I want you to read those words again: so utterly burdened beyond our strength. Clearly, Paul had more than he could handle. This fact leads us to an important truth: our strength to endure, whether it be trials or temptations, does not come from ourselves – it comes from God. That’s exactly what Paul says next: “This happened that we might not rely on ourselves but on God” (2 Corinthians 1:9). Paul then praises God for his deliverance.

Motherhood is more than we can handle

Today started like most days do around our house – the alarm rings at 5:30 a.m., followed soon after by the cries of a hungry toddler. Toast was made and milk was poured, and I sipped fresh coffee while trying to gain full consciousness before the busyness of the morning set in. After breakfast, my babies climbed into my lap for some morning snuggles and Magic School Bus, and I thought to myself (as I do most mornings), I wish I could stay here. I wish I didn’t have to work.

Soon, the flurry of getting dressed, brushing teeth, and rushing out the door had everyone on edge, and I began to lose my cool. As we were about to walk out the door, my daughter decided to antagonize her brother (as siblings do), and I lost it with her. There was yelling and crying, and I was left with the guilt of shame that comes from these moments.

This moment and others like it cause me to think, I can’t do this. I am a terrible mother. Why do I always end up yelling? I’m damaging them for life. There will be years of therapy tied to this single moment from her childhood. Maybe it’s just me, but I would guess that many of you have these moments, too (though maybe not as dramatic. I’m sure only one year of therapy will result from this episode.).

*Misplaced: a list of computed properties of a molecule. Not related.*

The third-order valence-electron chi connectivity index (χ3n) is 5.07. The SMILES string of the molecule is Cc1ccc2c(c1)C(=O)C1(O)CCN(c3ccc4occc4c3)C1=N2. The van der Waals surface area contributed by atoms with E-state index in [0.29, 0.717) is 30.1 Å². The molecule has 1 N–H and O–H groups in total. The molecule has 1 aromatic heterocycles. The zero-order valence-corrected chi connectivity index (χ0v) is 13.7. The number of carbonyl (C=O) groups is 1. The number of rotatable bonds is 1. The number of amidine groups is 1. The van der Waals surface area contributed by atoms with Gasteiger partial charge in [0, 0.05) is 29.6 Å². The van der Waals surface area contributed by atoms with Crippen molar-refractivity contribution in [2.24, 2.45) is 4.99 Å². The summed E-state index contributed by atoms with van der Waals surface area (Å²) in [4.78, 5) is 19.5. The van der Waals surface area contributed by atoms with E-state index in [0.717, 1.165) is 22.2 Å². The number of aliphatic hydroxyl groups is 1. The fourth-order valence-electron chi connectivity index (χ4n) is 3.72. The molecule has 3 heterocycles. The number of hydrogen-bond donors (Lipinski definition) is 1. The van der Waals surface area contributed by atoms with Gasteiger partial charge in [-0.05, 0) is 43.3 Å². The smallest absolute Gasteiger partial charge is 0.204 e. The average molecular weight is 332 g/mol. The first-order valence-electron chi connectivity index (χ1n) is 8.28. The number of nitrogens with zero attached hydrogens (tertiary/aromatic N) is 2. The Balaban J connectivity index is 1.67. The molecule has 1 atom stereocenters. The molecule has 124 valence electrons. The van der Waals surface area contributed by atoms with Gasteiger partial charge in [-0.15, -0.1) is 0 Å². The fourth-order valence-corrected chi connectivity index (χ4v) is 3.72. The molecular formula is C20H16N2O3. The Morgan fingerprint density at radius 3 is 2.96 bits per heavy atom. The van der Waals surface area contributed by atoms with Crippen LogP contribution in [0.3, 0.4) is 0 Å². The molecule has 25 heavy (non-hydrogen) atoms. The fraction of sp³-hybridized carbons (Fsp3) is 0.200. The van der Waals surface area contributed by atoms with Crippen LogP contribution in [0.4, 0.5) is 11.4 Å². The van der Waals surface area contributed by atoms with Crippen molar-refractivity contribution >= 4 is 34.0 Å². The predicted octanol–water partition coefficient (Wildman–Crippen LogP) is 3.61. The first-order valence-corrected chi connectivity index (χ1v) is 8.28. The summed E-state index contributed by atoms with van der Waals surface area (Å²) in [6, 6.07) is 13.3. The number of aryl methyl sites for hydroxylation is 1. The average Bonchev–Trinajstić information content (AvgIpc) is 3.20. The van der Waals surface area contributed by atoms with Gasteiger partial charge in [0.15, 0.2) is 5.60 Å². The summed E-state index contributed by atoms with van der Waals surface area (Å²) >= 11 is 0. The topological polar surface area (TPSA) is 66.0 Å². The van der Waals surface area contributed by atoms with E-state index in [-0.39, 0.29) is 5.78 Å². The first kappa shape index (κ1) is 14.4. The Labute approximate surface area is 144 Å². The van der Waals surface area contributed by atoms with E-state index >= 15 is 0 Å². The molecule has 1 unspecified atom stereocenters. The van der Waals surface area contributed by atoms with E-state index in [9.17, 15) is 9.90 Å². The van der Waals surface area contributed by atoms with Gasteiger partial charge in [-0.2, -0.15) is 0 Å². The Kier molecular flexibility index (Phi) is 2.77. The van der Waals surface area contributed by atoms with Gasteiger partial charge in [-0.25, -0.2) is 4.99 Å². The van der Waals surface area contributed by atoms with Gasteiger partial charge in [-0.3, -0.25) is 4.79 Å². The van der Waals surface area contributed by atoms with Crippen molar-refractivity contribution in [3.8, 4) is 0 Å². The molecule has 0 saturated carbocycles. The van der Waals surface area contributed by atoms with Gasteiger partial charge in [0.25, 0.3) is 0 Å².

That is because we can’t do it, not in our own strength. Motherhood is more than you or I can handle. When we rely on ourselves for motherhood, we will remain doubtful, overwhelmed, frustrated, impatient, irritable, insecure and maybe even hopeless. But when we recognize that God is the source of our strength (Psalm 28:7), we are “more than conquerors” in Jesus (Romans 8:34), and that “everyone born of God overcomes the world” (1 John 5:4), we know we can have victory in this thing called motherhood.

God’s gracious promises give us the confidence that though motherhood is hard, anything that comes our way – sibling squabbles, potty accidents, strong-willed defiance, sleepless nights , seemingly endless whining – anything, we are capable, in God’s power, of overcoming. God has given you more than you can handle in motherhood, but he also gives you the victory in it. Are you trusting him for it today?

 

God will not give you more than you can handle. Except when he does.

 

Hope Unfolding – A Good Read + a Giveaway!

Hope Unfolding Giveaway

One of my goals for the month of May is to finish reading 5 books, and since that’s a rather ambitious goal, I decided to let the books I started reading in April count towards my goal. One of those books was Hope Unfolding: Grace-Filled Truth for the Momma’s Heart by Becky Thompson. I was drawn to this book initially because Becky is an Oklahoma girl and a blogger. Also, the book is about faith and motherhood, so of course I had to read it.